Federal weatherization and energy efficiency retrofit programs being developed by Congress and the White House are likely to come to a crashing halt on April 22, when the U.S. Environmental Protection Agency‘s Lead Paint: Renovation, Repair and Painting rule goes into effect.
The new EPA regulation will require contractors working on projects — including weatherization and energy efficiency retrofits — that disturb lead-based paint in homes, child care facilities and schools built before 1978 to be trained, certified and follow specific work practices to prevent lead contamination. But the EPA has fallen behind on approving training programs so that contractors can complete the individual certification requirements.
It has estimated that about 200,000 remodelers, painters, electricians, HVAC technicians and others working in the targeted homes and buildings need to be certified by April 22 but only about 120 training companies have been approved so far.
“If the Administration doesn’t delay the rule or provide a safe harbor for firms making an effort to comply with the regulation, the efforts to stimulate jobs growth with weatherization incentives will fail,” said NAHB Remodelers Chair Donna Shirey, CGR, CAPS, CGP, president of Shirey Contracting in Issaquah, Wash.
“The EPA has not provided enough trainers to certify the workforce in time for their deadline. After April 22 most contractors will not be able to work legally in homes, which would completely halt any weatherization efforts.”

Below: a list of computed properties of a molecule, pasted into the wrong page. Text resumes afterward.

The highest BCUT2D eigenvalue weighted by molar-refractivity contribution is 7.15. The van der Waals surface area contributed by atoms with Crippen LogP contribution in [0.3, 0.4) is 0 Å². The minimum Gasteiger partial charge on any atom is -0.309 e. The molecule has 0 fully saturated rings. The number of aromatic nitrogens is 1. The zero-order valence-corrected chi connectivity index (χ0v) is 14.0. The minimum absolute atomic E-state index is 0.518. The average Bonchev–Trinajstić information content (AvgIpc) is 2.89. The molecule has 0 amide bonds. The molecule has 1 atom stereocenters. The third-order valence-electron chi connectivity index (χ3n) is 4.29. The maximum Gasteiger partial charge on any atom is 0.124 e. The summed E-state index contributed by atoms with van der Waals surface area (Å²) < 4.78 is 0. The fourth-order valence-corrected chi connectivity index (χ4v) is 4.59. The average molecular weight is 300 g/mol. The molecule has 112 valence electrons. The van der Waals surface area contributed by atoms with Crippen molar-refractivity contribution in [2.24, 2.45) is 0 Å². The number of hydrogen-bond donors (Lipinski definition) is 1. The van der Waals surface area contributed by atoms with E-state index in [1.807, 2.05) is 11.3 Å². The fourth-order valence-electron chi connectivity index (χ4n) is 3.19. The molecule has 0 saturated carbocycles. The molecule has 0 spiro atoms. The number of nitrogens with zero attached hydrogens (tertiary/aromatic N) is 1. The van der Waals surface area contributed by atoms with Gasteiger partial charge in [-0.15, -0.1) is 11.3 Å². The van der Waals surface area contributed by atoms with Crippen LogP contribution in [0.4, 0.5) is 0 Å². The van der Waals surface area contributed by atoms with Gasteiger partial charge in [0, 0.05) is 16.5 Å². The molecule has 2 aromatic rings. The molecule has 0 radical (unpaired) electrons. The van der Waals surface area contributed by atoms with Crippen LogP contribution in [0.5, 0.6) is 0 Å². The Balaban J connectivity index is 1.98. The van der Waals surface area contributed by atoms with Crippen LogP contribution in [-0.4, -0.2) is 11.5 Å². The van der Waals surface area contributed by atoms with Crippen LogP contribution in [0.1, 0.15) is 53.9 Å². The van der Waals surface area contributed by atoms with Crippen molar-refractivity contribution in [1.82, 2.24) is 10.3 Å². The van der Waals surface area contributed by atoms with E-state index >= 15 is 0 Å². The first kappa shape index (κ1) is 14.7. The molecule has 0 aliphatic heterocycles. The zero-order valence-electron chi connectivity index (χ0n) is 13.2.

NAHB Members Ahead in Awareness of Rule
According to the latest Remodeling Market Index survey, 90% of remodelers are aware of the EPA’s new lead paint regulation going into effect on April 22.
Eighty-one percent of the remodelers surveyed said they learned about the rule from trade associations like NAHB. Conversely, only 2% of the remodelers said they learned about the rule from the EPA.
The survey results suggest that the EPA still has a long way to go in educating remodelers, subcontractors, consumers and others affected by the regulation.
“NAHB has done a great job of educating the members and the industry at-large about the lead paint regulation,” said Shirey. “Our members are ahead of the curve in awareness, obtaining training and preparing for the rule.”
Unfortunately the EPA has not only failed to reach out to remodelers, but it has remained silent on educating consumers, said Shirey.
“Consumers are completely unaware of this rule and the resulting increase in remodeling costs. This means they are very likely to hire unscrupulous contractors or do the work themselves, which will put them at greater risk of lead exposure.”
Costs for rule compliance include additional liability insurance, training, worker hours, equipment and record keeping expenses.
Remodelers Should Submit Company Certification Application
The survey results also found that remodelers on average subcontract half of their work and use an average of 18 specialty trade contractors in a year. EPA officials have indicated that these subcontractors may also need training and certification to operate legally on projects where lead paint is disturbed.
The individual certification is based on eight hours of classroom and hands-on instruction — and is separate from the company certification, which requires a completed application and a fee of $300.
As the April 22 deadline for compliance approaches, remodelers should complete paperwork to register their firm with the EPA. Remodelers can submit the firm certification before obtaining training and certification for workers. Because the firm processing can take up to 90 days, it is important to send this paperwork in as soon as possible.
For more information about the lead paint rule, visit www.nahb.org/leadpaint.